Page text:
That is why the handling of all wash down wastewater is defined by local environmental laws and recommendations, complementary with the biosecurity legislation.
The Solution – Washdown Bay
Suppose a washdown procedure is a mandatory part of your business. In that case, a specialized washdown system will ensure thorough and efficient cleaning that meets all legal criteria on washdown and washdown management.
All institutions recommend the use of built wash bays – and with a good reason. The core feature of these washdown facilities is that they include effective effluent management systems that will ensure that wastewater will be safely stored for further treatment whilst being isolated from the stormwater network.
To meet the wash down wastewater management requirements, Trade Enviro can provide portable wash bays and permanent in situ concrete systems – customized according to your needs.
The advantages of having your own wash down system are numerous.
A portable wash bay system will save you a lot of money compared to a partnership with a car washing company, and the initial investment will pay itself off quickly.
If you need to move it, the portable system will allow this with little cost and effort – because it was designed with migration in mind.
Despite being light, a mobile wash bay still meets all the criteria for storing or treating the contaminated wastewater, making your business environmentally compliant, and safeguarding our environment.
The wastewater can either be recycled, treated, and discharged into the sewer system or held in a holding tank before it’s taken .
A mobile wash bay with an oil water separator will ensure that your operations meet water authority standards.
General wash down standard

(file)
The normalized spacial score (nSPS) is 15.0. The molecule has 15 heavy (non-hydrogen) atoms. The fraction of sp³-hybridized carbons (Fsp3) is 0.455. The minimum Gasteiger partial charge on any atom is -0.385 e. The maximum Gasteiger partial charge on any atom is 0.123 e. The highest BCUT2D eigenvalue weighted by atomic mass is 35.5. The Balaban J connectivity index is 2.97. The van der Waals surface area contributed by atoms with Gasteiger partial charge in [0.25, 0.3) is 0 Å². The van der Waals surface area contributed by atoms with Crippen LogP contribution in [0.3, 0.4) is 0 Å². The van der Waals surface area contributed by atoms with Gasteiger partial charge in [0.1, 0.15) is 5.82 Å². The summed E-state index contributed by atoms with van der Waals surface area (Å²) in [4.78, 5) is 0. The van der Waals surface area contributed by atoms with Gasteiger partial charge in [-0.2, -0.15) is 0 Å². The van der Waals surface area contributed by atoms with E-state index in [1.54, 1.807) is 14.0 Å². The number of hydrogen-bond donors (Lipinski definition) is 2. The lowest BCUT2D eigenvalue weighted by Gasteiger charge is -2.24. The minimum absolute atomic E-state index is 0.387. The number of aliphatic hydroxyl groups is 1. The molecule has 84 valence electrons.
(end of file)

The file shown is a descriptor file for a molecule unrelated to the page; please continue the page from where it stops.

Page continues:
Most states have their own washdown strategies and recommendations. Still, some general cleaning principles apply:
- Wash down should be done according to the general wash down procedures from in the official washdown guidelines such as this one.
- Before beginning the cleaning, remove only those cover plates that can be easily removed and replaced.
- After the washdown, no clods of loose soil or dirt should be present. Depending on the activity, smeared soil stains and soil lodged in inaccessible areas may be accepted.
- Grills, radiators, and the vehicle interior should be free of all plant material, including the seeds.
- Wheel washing should always be included in the wash down procedure.
- Inspection should always follow the washdown.
Always comply with the vehicle manufacturer’s cleaning and maintenance guidelines to avoid damaging sensitive electronics.
Different industries have varying specific guidelines depending on their activities and known pollutant exposure. For example, procedures for construction site equipment washing might not cover details on chemical pollutants as much as the guideline for mining or oil industry vehicle washdown. Therefore, a wash-through in a construction site might differ from the wash-through for mining or oil industry vehicles. Still, two things are certain – it is crucial to give all working vehicles a wash down before leaving the site; also, it is equally vital to store and treat all washdown wastewater as if it was contaminated.
To Take Away
Working vehicle wash down is mandatory by environmental and biosecurity regulation, as vehicles can be a significant vector for spreading chemical and biological pollution. However, all the effort that goes into proper vehicle washdown can be annulled with improper disposal of wash down wastewater.
Luckily, the cleverly designed mobile and permanent wash down bays offer a solution for the entire wash down management chain – from the first cleansing splash to wastewater storage and treatment.
Our experienced professionals at Trade Enviro will be happy to help you find the best custom solution for your requirements. Contact us today to find a washdown solution perfectly fitting for your operation.